When the Iraqi Army retreated across the Kuwaiti desert in early 1991, after being repelled by U.S.-led coalition forces in Operation Desert Storm, Saddam Hussein and his soldiers took the military strategy of “scorched earth,” and set aflame about 700 oil wells, igniting persistent fires across Kuwait, and creating one of the worst environmental disasters in recent history.
When Sebastião Salgado traveled to the Middle East to document the grueling fire-fight, he quickly realized just how dangerous and brutal the world was that he had stepped into – a quagmire of health hazards, the air choked with soot, searing heat from the flames and desert sun, and cluster bombs littering the sand. The heat was so vicious that his smallest lens warped. A journalist and another photographer were killed when a slick ignited as they crossed it.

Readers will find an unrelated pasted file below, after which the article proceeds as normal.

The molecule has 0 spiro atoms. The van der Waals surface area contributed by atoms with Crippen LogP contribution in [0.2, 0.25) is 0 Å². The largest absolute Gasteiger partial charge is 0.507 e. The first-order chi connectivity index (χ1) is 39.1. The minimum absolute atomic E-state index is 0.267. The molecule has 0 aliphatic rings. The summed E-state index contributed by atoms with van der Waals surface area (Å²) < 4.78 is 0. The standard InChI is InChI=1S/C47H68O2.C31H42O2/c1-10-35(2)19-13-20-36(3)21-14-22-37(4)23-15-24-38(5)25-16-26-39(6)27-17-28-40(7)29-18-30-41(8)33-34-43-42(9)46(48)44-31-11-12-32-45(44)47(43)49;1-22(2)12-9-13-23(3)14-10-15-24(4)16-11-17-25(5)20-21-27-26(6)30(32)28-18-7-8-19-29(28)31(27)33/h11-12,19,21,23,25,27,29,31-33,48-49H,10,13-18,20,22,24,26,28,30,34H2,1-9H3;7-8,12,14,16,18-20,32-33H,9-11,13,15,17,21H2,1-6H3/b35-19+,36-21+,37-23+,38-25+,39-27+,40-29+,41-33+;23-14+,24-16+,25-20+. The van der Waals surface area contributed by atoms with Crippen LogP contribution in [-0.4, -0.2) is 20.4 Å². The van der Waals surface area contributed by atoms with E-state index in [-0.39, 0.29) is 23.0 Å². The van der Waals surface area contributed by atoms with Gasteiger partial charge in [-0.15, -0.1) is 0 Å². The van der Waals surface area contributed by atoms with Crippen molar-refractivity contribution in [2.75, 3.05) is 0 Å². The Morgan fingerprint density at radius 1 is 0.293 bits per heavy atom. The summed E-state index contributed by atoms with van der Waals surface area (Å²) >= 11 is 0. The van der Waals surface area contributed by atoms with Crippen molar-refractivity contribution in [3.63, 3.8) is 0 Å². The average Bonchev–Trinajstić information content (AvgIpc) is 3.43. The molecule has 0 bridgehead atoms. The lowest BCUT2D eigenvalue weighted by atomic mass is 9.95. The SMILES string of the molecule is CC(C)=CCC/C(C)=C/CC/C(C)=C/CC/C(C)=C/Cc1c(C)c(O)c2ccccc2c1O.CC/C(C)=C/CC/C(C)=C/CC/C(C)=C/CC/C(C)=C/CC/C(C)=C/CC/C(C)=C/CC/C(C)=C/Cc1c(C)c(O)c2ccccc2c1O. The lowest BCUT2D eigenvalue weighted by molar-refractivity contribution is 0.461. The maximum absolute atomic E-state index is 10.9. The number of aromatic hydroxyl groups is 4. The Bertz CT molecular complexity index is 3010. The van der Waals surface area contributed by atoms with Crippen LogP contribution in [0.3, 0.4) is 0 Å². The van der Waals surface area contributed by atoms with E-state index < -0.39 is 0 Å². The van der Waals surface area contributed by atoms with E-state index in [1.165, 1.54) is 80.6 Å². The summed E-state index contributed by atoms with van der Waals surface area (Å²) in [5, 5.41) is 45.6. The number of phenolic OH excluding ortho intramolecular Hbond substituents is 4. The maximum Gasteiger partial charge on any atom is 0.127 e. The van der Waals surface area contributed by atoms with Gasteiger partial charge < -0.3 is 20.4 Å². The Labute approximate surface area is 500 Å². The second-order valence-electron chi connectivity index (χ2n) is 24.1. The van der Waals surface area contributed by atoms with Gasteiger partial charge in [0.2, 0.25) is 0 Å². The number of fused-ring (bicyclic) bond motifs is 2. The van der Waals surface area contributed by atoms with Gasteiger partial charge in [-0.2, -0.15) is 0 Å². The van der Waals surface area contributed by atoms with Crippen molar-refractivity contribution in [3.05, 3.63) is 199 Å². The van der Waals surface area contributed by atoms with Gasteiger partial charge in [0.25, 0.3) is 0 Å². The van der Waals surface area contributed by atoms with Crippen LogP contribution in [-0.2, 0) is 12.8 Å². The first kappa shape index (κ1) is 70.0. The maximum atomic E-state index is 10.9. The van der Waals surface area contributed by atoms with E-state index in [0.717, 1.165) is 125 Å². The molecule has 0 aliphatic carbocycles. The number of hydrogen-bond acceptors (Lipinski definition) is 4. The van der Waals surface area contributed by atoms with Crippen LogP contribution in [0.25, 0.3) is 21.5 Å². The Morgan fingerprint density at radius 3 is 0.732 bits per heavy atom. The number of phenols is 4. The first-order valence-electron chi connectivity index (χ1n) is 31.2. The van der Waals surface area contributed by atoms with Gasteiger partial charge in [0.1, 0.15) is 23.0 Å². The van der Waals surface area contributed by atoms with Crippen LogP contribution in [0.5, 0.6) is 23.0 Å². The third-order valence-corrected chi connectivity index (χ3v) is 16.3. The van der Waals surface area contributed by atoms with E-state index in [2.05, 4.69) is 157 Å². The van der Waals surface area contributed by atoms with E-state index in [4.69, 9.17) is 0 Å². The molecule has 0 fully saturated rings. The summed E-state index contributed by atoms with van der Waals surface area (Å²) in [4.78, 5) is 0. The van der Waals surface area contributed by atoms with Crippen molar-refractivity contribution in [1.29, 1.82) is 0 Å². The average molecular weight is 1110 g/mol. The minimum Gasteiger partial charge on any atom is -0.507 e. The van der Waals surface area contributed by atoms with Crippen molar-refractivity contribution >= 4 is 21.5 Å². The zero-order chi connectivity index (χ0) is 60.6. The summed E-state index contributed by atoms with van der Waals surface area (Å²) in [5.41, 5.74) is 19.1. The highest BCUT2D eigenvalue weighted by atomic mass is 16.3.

Sticking close to the firefighters, Salgado braved the intense danger, stench, pollution, and scorching temperatures to capture the ravaged landscape; the air choking on charred sand and soot; the blistered remains of camels; the sand littered with cluster bombs; the flames and smoke soaring to the skies, blocking out the sunlight, dwarfing the oil-soaked firefighters.
The pictures first appeared in The New York Times Magazine in June 1991 and were subsequently hailed as one of the photographer’s most captivating bodies of work.
Robert Klein Gallery
38 Newbury Street, Boston, MA 02116 USA
September 05, 2017 to November 29, 2017